CHENNAI: Pneumonia is the leading cause of death of children in the world, next to diarrhoea and measles and 1.25 million children are dying of various diseases in the world because of a lack of access to healthcare, according to Dr Nitin Shah, past president Indian Academy of Paediatrics, and eminent vaccinologist from Mumbai.
“About 18,000 children die because of the disease that is preventable, vaccines are not reaching the people who are in need and there are plenty in the countries where they are not needed. This is why children in most of the rural parts of the world are still dying with diseases that are preventable by vaccines,” added Dr Shah.
Dr Shah further said that the report of Lancet 2013 showed that the deaths in the age group of five years were caused due to pneumonia, diarrhoea and measles. The reach of therapeutic intervention to the rural population in India was always a problem and 15 per cent of children died due to this.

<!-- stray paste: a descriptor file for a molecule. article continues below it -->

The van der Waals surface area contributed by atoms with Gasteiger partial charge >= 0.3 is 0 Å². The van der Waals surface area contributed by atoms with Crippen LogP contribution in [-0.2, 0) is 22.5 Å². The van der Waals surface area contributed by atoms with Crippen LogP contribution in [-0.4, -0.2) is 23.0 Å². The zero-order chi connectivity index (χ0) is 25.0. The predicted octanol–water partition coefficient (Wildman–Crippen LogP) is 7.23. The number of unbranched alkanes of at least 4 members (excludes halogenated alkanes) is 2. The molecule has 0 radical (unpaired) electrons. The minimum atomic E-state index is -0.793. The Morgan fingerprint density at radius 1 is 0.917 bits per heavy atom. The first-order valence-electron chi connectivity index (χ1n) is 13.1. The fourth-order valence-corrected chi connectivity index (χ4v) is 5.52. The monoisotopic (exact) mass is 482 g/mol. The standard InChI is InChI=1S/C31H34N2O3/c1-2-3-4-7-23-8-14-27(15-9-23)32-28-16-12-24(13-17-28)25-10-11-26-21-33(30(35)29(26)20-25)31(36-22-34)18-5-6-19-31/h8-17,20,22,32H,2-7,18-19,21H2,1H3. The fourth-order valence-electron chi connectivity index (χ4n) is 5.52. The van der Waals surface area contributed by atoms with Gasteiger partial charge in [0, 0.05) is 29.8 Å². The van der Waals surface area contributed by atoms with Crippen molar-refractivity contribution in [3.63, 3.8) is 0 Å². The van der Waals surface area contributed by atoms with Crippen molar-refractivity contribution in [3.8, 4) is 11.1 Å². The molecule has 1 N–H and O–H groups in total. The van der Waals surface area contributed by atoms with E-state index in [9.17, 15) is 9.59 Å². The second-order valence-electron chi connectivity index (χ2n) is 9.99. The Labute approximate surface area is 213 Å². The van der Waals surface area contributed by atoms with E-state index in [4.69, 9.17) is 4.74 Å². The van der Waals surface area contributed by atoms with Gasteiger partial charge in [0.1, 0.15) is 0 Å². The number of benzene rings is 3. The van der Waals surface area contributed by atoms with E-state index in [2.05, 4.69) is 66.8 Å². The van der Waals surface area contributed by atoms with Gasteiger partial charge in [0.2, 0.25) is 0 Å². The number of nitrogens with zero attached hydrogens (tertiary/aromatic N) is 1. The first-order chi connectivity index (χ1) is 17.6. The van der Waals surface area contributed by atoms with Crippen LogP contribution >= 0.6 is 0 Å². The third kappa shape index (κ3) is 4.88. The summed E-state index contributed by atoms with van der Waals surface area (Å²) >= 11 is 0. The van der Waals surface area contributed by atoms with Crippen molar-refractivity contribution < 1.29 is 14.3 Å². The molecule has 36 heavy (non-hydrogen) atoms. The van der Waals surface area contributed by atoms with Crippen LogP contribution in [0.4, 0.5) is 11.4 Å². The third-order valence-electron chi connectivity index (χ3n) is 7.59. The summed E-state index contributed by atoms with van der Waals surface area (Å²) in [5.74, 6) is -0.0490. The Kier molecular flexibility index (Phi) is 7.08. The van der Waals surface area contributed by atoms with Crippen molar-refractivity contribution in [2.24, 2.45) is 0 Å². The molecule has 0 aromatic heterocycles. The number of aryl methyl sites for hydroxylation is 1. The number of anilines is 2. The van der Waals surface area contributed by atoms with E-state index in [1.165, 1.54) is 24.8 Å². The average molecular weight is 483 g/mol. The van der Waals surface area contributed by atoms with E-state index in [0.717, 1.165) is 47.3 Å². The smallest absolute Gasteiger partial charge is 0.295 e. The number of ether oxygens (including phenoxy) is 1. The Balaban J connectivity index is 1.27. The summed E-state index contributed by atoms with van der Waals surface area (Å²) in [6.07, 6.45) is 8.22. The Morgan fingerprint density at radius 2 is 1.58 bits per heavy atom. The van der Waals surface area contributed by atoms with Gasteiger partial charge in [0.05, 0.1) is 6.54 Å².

“Though India is doing well and has introduced most of the vaccines, the message should reach the rural parts of the country and it should be made accessible to them through healthcare staff to make a difference. There is no proper data on pneumonia deaths in India,” Dr Shah noted.
He was delivering the 24th Dr M S Ramakrishnan Memorial Endowment Oration on the ‘Role of Immunisation in Child Survival’ organised by the Childs Trust Medical Research Foundation, Kanchi Kamakoti Childs Trust Hospital, on Sunday.
There was also a two-day postgraduate clinical training programme in paediatrics on May 1 and 2, in memory of Professor M S Ramakrishnan, founder of Kanchi Kamakoti Childs Trust Hospital.
Dr M Balsubramanian, past president IMA, Tamil Nadu and Convenor, released a CME souvenir on the occasion. Dr K Mathangi Ramakrishnan, chairperson, The Childs Trust Medical Research Foundation, also participated in the event.